12th Feb 2008, 23:47
Isn't anyone else bothered by the abrupt throttle response on the 03 Suzuki SV650? Someone said that they nailed the EFI mapping on the bike. Like it was the best! Please! It totally sucks! How can I smooth out the throttle response and make it safer to ride! It's so -- notchy! It's too loose and it jumps out there! I'm still talking about the throttle response, fuel delivery, whatever ya wanna call it! My 1st V-twin, why are they so difficult to ride smooth? In-line 4's are smoother, tighter, when ya twist the throttle... could anyone share with me anything about this problem!?
26th Jun 2008, 18:39
I am personally very tired of hearing that this is a great starter bike. I have been riding for 15 years (since 15 years of age) and most bikes can be great starter bikes. I have owned a Jawa 250 dirt, Huskavana 500, Harley 1200, Kawi 636, and Honda 750. The 2007 Suzuki SV650 naked is the best bike yet.
I changed the exhaust out to a Scorpion system, remapped the fuel injection, and added a belly pan. This bike is great around town, and I can open up in the curves and hit 85mph in 3rd gear. Most riders would never use all the power this bike has to offer.
5th Oct 2008, 14:34
That'll fix your jerky throttle response.
And as for the chain rust... lubricate it! Bike maintenance... you're doing it wrong!
14th Nov 2008, 12:43
Nothing on a motorcycle should rust, if proper care and maintenance is provided. Just like anything else you want to keep for a long time, you'll have to perform regular maintenance on it. Just as you would change the oil, you need to dust/wash the bike once in a while. Else a bunch of dirt/grime/grease will accumulate, and somebody will start complaining of hotter temperatures or what not. The chain, especially since it's most important link between your engine and your wheel, need to be lubricated and cleaned to keep it in tip top shape. Care for your bikes!
5th Jul 2009, 14:44
I have a hard time believing anyone "outgrows" an SV as it's capable of breaking the speed limit in nearly any situation. The suspension IMO is a bit harsh, but that's cheap to upgrade. The fueling was great on my 2000 carbed model after a few carb tweaks (mixture screw and shimmed needle). I ran Pirelli Diablo tires and they worked good for grip, even in slush/rain/sub-freezing temps. The only thing it ever didn't do well was offroading, which it was never designed.
21st Feb 2010, 00:52
I also have owned and ridden several bikes. My 06 SV650s is a far superior all around bike, and my favorite for track days. The V-twin has all the power in the right places. Tires are sketch, suspension soft, seat HARD, but those are all easy fixes.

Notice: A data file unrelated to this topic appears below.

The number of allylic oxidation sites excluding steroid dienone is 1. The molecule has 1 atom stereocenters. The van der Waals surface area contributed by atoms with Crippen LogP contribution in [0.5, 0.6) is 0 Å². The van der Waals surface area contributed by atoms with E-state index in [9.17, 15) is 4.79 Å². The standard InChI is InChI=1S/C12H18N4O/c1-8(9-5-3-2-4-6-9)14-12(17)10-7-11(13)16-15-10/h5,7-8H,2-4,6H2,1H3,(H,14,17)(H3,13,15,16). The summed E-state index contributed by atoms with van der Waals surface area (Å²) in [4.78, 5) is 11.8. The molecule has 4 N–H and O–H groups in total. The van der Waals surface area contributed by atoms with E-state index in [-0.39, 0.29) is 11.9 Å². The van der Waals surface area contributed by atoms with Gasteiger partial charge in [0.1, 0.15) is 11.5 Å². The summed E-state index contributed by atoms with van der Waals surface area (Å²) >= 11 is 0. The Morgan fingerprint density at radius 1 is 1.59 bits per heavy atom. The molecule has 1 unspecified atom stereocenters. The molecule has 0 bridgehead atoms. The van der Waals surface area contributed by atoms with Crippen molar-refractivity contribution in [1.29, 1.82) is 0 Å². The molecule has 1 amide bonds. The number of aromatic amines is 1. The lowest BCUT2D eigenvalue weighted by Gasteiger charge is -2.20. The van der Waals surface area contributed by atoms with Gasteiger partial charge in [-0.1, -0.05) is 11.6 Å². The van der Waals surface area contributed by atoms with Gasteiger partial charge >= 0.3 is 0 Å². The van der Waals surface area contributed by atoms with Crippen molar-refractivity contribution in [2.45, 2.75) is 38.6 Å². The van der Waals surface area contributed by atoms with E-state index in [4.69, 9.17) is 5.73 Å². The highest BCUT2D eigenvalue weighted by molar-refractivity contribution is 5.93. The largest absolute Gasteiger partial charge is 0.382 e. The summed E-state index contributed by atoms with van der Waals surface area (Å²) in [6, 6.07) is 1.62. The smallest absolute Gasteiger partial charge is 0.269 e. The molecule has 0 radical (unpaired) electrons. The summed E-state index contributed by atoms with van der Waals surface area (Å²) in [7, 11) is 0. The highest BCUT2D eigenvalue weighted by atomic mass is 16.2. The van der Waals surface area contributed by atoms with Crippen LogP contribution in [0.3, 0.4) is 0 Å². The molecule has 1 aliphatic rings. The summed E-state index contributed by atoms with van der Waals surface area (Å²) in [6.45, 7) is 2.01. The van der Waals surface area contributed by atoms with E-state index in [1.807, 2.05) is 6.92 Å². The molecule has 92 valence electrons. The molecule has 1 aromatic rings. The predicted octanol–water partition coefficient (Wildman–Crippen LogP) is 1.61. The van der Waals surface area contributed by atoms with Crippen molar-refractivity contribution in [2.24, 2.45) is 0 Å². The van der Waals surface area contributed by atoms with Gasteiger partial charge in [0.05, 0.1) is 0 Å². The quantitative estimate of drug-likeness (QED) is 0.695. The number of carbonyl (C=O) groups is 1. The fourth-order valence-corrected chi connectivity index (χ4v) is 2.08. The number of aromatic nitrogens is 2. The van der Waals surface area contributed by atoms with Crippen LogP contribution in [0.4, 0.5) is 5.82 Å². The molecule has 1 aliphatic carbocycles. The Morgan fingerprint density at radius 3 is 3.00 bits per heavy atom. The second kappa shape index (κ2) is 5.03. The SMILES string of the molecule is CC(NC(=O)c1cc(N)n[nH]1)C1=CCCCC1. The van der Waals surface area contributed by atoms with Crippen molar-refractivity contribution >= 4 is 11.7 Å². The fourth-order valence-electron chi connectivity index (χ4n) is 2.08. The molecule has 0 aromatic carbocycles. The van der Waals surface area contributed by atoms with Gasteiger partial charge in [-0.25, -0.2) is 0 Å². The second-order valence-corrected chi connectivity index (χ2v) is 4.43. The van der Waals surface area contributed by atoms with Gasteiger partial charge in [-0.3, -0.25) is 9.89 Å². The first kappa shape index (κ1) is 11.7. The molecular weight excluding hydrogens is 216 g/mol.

It might not be able to do 180 mph. I've ridden bikes that can, but have never found a track, road, or reason to do so.
So when trash talking a bike, keep in mind of what is practical, and what is just for BS sessions and bragging rights.
Also if you have to rely on straight-away speed to be fast, then you need to address your short comings of cornering.
6th Jun 2010, 18:22
I bought my SV650 brand new in '03. It has now 28K miles and is still very well preserved. It's a superb bike, capable to keep up with almost any other bike in the mountain roads, if you do some tweaks to it and learn how to ride it properly.
2 years ago it was almost sold (I was about to buy a supersport), really glad I didn't. I couldn't sell it. I rode some other bikes, but the SV is my dream one.
26th Jun 2010, 18:43
Fantastic bike. I'm a lifelong motorcyclist, and as a real world conveyance, this bike beats any of the others I've owned/tried. Only problem is rust forming on the front fork stanchions and on the lower cast steel fork clamp. Handling, braking, performance excellent, seat a little hard, riding position (naked bike) comfortable, especially with the addition of an aftermarket screen.
13th Jan 2008, 15:26
I am happy with my SV650s because of its versatility. I own a '04 and have ridden it from Minnesota to Pennsylvania and back. I've also trailered it to San Diego and rode back to Minnesota, coming through the Rocky Mountains on I-70 and detouring on the Peak to Peak Hi-way and then east on Boulder Canyon Road, which is a very technical ride. I've also done a lot of technical riding in California on Hwy 167 from Lakeside to Escondido. It is the first bike I've owned, and I haven't out grown it!
I put a gel seat on it, a K&N air filter in it, the Gold series RK chain and Vortex 520 conversion front and rear sprockets on it. I also upgraded the front brake lines to Gaffer Steel braided lines as well as put frame and swing-arm sliders on it. I've had the Dunlop D220 (No longer manufactured) tires on it and switched to Avon Azaro tires because of the way I ride, I need tire length with performance. I had no problems with the Avons in the Rocky Mountains, having excellent grip even at maximum lean on wet roads.
I've experimented with different sprocket teeth numbers for both fuel efficiency and for low speed pick up. I've topped my SV out at 131 (Clocked by police because the speedometer is 6 mph off at 131) and my only complaint is that the bike is sluggish to respond to throttle at higher speeds when geared for more torque. Although through the chicanes on Boulder Canyon road, both uphill and down hill, the bike responded beautifully between speeds of 50-80 mph. (Posted limited on curves for that road is usually 25-35 mph.)
All in all, the SV suits my needs in a motorcycle, and I challenge anyone with a crotch rocket to keep up with me on technical street rides. Jason Pridmore, an AMA champion racer, said of the SV "You will never out grow it!"